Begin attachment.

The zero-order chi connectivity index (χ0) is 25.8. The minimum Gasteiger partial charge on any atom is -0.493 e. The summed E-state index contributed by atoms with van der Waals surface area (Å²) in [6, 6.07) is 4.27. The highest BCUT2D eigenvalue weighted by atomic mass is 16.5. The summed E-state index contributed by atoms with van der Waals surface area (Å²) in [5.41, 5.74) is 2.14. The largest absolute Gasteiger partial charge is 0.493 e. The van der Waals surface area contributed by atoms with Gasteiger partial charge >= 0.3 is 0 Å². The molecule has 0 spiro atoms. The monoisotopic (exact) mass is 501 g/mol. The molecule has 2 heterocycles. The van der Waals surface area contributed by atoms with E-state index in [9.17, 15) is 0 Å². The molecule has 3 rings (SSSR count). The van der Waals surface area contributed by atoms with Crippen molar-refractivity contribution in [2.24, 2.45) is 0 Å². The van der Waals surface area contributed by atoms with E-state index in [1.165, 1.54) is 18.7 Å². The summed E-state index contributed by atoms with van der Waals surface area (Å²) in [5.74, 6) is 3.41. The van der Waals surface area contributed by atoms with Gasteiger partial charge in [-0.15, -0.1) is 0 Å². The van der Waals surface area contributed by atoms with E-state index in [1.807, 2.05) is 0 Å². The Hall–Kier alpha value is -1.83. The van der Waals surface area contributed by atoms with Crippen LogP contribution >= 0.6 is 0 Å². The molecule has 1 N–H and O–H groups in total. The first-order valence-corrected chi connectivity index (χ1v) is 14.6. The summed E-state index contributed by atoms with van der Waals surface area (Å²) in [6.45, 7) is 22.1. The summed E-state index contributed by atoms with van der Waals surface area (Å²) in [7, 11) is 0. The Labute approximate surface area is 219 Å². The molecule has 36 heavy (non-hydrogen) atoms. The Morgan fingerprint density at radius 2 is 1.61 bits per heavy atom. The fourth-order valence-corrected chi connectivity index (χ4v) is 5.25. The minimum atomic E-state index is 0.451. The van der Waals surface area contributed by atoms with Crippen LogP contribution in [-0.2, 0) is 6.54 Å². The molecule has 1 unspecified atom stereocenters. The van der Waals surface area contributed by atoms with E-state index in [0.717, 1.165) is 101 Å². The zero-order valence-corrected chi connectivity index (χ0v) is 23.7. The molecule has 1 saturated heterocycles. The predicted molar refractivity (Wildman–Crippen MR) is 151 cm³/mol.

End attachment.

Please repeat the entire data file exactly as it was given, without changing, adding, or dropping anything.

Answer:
The zero-order chi connectivity index (χ0) is 25.8. The minimum Gasteiger partial charge on any atom is -0.493 e. The summed E-state index contributed by atoms with van der Waals surface area (Å²) in [6, 6.07) is 4.27. The highest BCUT2D eigenvalue weighted by atomic mass is 16.5. The summed E-state index contributed by atoms with van der Waals surface area (Å²) in [5.41, 5.74) is 2.14. The largest absolute Gasteiger partial charge is 0.493 e. The van der Waals surface area contributed by atoms with Gasteiger partial charge >= 0.3 is 0 Å². The molecule has 0 spiro atoms. The monoisotopic (exact) mass is 501 g/mol. The molecule has 2 heterocycles. The van der Waals surface area contributed by atoms with E-state index in [9.17, 15) is 0 Å². The molecule has 3 rings (SSSR count). The van der Waals surface area contributed by atoms with Crippen molar-refractivity contribution in [2.24, 2.45) is 0 Å². The van der Waals surface area contributed by atoms with E-state index in [1.165, 1.54) is 18.7 Å². The summed E-state index contributed by atoms with van der Waals surface area (Å²) in [5.74, 6) is 3.41. The van der Waals surface area contributed by atoms with Gasteiger partial charge in [-0.15, -0.1) is 0 Å². The van der Waals surface area contributed by atoms with E-state index in [1.807, 2.05) is 0 Å². The Hall–Kier alpha value is -1.83. The van der Waals surface area contributed by atoms with Crippen LogP contribution >= 0.6 is 0 Å². The molecule has 1 N–H and O–H groups in total. The first-order valence-corrected chi connectivity index (χ1v) is 14.6. The summed E-state index contributed by atoms with van der Waals surface area (Å²) in [6.45, 7) is 22.1. The summed E-state index contributed by atoms with van der Waals surface area (Å²) in [7, 11) is 0. The Labute approximate surface area is 219 Å². The molecule has 36 heavy (non-hydrogen) atoms. The Morgan fingerprint density at radius 2 is 1.61 bits per heavy atom. The fourth-order valence-corrected chi connectivity index (χ4v) is 5.25. The minimum atomic E-state index is 0.451. The van der Waals surface area contributed by atoms with Crippen LogP contribution in [-0.2, 0) is 6.54 Å². The molecule has 1 unspecified atom stereocenters. The van der Waals surface area contributed by atoms with E-state index in [0.717, 1.165) is 101 Å². The zero-order valence-corrected chi connectivity index (χ0v) is 23.7. The molecule has 1 saturated heterocycles. The predicted molar refractivity (Wildman–Crippen MR) is 151 cm³/mol.